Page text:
The matchup pitted Eubanks experience and proven mettle against the youth and maverick skills of the young welsh upstart. Calzaghe immediately stated his intentions and credentials, by dumping Eubank on the canvas in the opening moments. It had only been a flash knockdown and Eubank was not seriously hurt; but he knew there and then that Calzaghe was not daunted by sharing the ring with such esteemed company.
The fight was fiercely contested; but Joe came up with all the answers. He outfought Eubank and did not give the former champion the opportunity to settle into the sort of paced fight that he usually took advantage of. In the closing seconds of the final round Calzaghe ticked the final box, by surviving the impact of a huge uppercut.
Calzaghe captured the WBO Super-Middleweight title belt on a unanimous decision; winning on the judges cards by 5, 8 and 9 rounds. The rest, as they say, is history. Joe defended the title for over ten years; making 21 successful defences. Rarely did Joe find himself close to losing the belt and only Robin Reid pushed him to a split decision – managing to time numerous right hand bombs to unsettle the champion.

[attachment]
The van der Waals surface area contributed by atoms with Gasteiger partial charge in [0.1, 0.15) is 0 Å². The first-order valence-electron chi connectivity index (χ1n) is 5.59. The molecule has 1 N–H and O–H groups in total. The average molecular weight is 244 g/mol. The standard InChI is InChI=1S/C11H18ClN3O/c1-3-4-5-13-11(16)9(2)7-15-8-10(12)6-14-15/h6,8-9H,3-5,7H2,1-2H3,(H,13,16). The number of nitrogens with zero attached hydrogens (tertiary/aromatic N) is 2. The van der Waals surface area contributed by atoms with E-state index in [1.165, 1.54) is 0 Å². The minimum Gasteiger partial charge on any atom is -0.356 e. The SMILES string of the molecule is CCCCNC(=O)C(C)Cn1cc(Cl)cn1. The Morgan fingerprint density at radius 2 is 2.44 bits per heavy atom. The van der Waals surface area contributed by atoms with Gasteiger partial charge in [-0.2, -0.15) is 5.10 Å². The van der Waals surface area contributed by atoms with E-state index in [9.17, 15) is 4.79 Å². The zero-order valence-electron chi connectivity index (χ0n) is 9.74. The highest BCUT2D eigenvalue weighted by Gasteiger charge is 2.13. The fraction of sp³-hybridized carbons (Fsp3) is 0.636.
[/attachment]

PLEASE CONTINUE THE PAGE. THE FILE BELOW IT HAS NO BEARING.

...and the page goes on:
It was not all sunshine and roses though along the way! There were periods of inactivity, mainly through injury to his fragile hands. Furthermore there were both uninspiring opponents and several uninspired performances. Unfortunately Joe faced the same problem many champions have; it just did not make economic sense to give up the belt. Joe stood to make more money defending his title over twelve rounds against his mandatory, as opposed to fighting a credible opponent over ten rounds.
Regardless, you can not have a good day at the office everyday and even a Calzaghe not running on all cylinders was too good for the likes of Starie, Jimenez and Ashira. For years Calzaghe and Warren tried to tie down what would be Joe’s defining fight as champion; but potential opponents came and went.
It was perhaps seven years ago that Calzaghe started to make inroads towards a more global appreciation of his skills. Calzaghe faced the experienced Hatchet from Philly, Charles Brewer. Joe was the favourite to win right from the outset, but rather than box and use his noted speed and skills, he chose instead to go toe-to-toe! Almost every round was exciting as the last and the crowd in attendance barely had time to draw breath, as both fighters traded blows. At the end of twelve rounds Joe was a clear winner, however, the manner of the victory and the excitement generated re-energised Joe’s career.